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Newborns' and mothers' health insurance rights
The Newborns' and Mothers' Health Protection Act (NMHPA) of 1996 contained numerous provisions guarding a mother and newborn child at the time of delivery.
Under the NMHPA, group health plans, individual health insurance plans, insurance companies and health maintenance organizations (HMOs) offering health coverage for hospital stays in connection with the birth of a child must provide health coverage for a certain period of time. For a vaginal delivery, the minimum stay is 48 hours for both mother and child. For a cesarean delivery, the NMHPA mandates a minimum of 96 hours. According to the rules, the hospital length of stay begins at the time of delivery rather than at the time of admission or onset of labor. In the case of multiple births, the minimum length of time would begin at the time of the last delivery. If the delivery occurs outside a hospital, the hospital length of stay begins at the time the mother and newborn are admitted. If the mother and newborn are doing well, and the doctor agrees, they may choose to leave the hospital early.
If your health plan doesn't cover hospital stays for childbirth, NMHPA doesn't apply to you.
However, if your health plan doesn't cover hospital stays for childbirth, NMHPA doesn't apply to you. NMHPA doesn't require any group health plans to provide hospital stays for childbirth, and insurers may remove such coverage from their plans.
NMHPA allows insurers to charge co-payments for time spent in the hospital after birth, but those co-payments can't be higher than any co-payments the mother may have paid for time spent in the hospital prior to the birth. For example, if a mother paid $50 a day prior to birth, then has a cesarean delivery, NHMPA says she has a minimum stay of 96 hours. For those 96 hours, she can't be charged anything more than $50 per 24-hour period.
Here are frequently asked questions about NMHPA.
Q: Does the 48-hour period (or 96-hour period) apply only to me, or does it also apply to my newborn child?
A: The 48-hour period (or 96-hour period) applies to your newborn child and is independent of the period that applies to you. This means that your health plan might pay for a different amount of time for you than for your child, depending on the attending provider's decision to discharge one of you before the other. The attending provider will make the decision in consultation with you.
Q: Can a health plan require me to get permission (also known as "prior authorization" or "pre-certification" based upon medical necessity) for a 48-hour or 96-hour hospital stay?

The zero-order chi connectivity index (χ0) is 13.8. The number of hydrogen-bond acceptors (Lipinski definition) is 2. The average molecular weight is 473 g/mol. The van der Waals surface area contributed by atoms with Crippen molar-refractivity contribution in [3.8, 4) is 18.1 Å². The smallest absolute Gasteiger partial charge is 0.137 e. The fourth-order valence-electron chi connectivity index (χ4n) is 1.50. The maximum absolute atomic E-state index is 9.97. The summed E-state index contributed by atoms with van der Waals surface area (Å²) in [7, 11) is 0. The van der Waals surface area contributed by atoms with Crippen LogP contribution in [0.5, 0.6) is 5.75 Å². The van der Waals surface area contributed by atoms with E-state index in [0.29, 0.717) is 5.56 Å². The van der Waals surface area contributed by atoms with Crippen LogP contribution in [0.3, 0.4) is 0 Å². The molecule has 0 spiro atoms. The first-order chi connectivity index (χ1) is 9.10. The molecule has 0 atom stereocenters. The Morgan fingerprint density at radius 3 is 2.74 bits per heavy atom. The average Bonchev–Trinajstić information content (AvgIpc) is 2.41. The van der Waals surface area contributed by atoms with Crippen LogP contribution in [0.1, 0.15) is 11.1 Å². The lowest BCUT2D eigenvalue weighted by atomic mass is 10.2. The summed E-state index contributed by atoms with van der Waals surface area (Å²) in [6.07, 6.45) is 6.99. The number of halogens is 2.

A: No. A health plan cannot require you or your attending provider to show that the 48-hour (or 96-hour) stay is medically necessary. However, a plan may require you to get permission for any portion of a stay after the 48 hours (or 96 hours). In addition, an insurer can require you to notify it of the pregnancy in advance of the hospital admission if you wish to use certain providers or facilities, or to reduce your out-of-pocket costs.
Q: Can I be offered incentives to shorten my hospital stay or my newborn's hospital stay? Can my doctor be offered incentives to discharge us?
A: No. Health plans cannot give you payments (including payments-in-kind such as baby supplies) or rebates in return for your agreeing to an early discharge. Plans are prohibited from pressuring you to agree to an early discharge. They also may not deny you or your newborn child eligibility or continued eligibility to enroll or renew coverage under your plan or individual policy. Plans cannot pressure your attending providers to discharge you or your newborn child early by giving them financial or other incentives. Such illegal incentives would include reducing or limiting their compensation or by penalizing them, for example, by taking disciplinary action against them.
Q: Is my health plan required to give me notice about my rights under NMHPA?
A: Yes. Group health plans are required to provide you with notice about your rights under this law. If you are in a group health plan, the notice will usually be included in the plan document (sometimes referred to as the "summary plan description") that provides a description of the benefits covered under your plan. If you have individual health insurance coverage, the notice of your rights under NMHPA generally will be included in your insurance contract.
Source: U.S. Dept. of Labor